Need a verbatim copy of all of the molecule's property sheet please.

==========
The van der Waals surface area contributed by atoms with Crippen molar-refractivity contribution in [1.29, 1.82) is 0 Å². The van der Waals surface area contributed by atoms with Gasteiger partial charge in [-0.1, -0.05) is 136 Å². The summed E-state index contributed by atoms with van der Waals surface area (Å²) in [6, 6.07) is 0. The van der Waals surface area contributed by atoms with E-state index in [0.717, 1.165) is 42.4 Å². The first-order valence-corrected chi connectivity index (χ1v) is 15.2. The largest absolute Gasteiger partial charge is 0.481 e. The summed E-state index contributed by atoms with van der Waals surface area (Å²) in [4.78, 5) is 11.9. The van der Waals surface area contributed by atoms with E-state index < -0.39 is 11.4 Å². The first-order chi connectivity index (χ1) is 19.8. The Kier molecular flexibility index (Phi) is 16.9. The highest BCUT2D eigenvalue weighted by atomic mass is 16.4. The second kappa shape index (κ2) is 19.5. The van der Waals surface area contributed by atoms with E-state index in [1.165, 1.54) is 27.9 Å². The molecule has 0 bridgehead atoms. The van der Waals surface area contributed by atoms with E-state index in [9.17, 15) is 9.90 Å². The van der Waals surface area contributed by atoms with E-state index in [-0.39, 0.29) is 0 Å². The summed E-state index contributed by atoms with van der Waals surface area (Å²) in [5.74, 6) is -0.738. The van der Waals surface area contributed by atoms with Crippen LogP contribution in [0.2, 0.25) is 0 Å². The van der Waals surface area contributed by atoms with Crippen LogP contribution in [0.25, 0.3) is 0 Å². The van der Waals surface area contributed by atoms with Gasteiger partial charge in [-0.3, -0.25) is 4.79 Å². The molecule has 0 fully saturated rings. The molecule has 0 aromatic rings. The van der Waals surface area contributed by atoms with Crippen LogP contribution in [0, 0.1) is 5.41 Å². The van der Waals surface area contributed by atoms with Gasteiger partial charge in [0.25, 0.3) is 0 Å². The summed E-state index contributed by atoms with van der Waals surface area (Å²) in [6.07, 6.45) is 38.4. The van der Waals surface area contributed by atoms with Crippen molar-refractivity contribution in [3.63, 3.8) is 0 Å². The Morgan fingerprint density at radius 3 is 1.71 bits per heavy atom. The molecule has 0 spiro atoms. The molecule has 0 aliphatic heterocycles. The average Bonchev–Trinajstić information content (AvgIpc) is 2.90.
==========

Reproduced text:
The van der Waals surface area contributed by atoms with Crippen molar-refractivity contribution in [1.29, 1.82) is 0 Å². The van der Waals surface area contributed by atoms with Gasteiger partial charge in [-0.1, -0.05) is 136 Å². The summed E-state index contributed by atoms with van der Waals surface area (Å²) in [6, 6.07) is 0. The van der Waals surface area contributed by atoms with E-state index in [0.717, 1.165) is 42.4 Å². The first-order valence-corrected chi connectivity index (χ1v) is 15.2. The largest absolute Gasteiger partial charge is 0.481 e. The summed E-state index contributed by atoms with van der Waals surface area (Å²) in [4.78, 5) is 11.9. The van der Waals surface area contributed by atoms with E-state index < -0.39 is 11.4 Å². The first-order chi connectivity index (χ1) is 19.8. The Kier molecular flexibility index (Phi) is 16.9. The highest BCUT2D eigenvalue weighted by atomic mass is 16.4. The second kappa shape index (κ2) is 19.5. The van der Waals surface area contributed by atoms with E-state index in [1.165, 1.54) is 27.9 Å². The molecule has 0 bridgehead atoms. The van der Waals surface area contributed by atoms with E-state index in [9.17, 15) is 9.90 Å². The van der Waals surface area contributed by atoms with E-state index in [-0.39, 0.29) is 0 Å². The summed E-state index contributed by atoms with van der Waals surface area (Å²) in [5.74, 6) is -0.738. The van der Waals surface area contributed by atoms with Crippen LogP contribution in [0.2, 0.25) is 0 Å². The van der Waals surface area contributed by atoms with Crippen LogP contribution in [0.25, 0.3) is 0 Å². The van der Waals surface area contributed by atoms with Gasteiger partial charge in [-0.3, -0.25) is 4.79 Å². The molecule has 0 fully saturated rings. The molecule has 0 aromatic rings. The van der Waals surface area contributed by atoms with Crippen LogP contribution in [0, 0.1) is 5.41 Å². The van der Waals surface area contributed by atoms with Gasteiger partial charge in [0.25, 0.3) is 0 Å². The summed E-state index contributed by atoms with van der Waals surface area (Å²) in [6.07, 6.45) is 38.4. The van der Waals surface area contributed by atoms with Crippen molar-refractivity contribution in [3.63, 3.8) is 0 Å². The Morgan fingerprint density at radius 3 is 1.71 bits per heavy atom. The molecule has 0 spiro atoms. The molecule has 0 aliphatic heterocycles. The average Bonchev–Trinajstić information content (AvgIpc) is 2.90.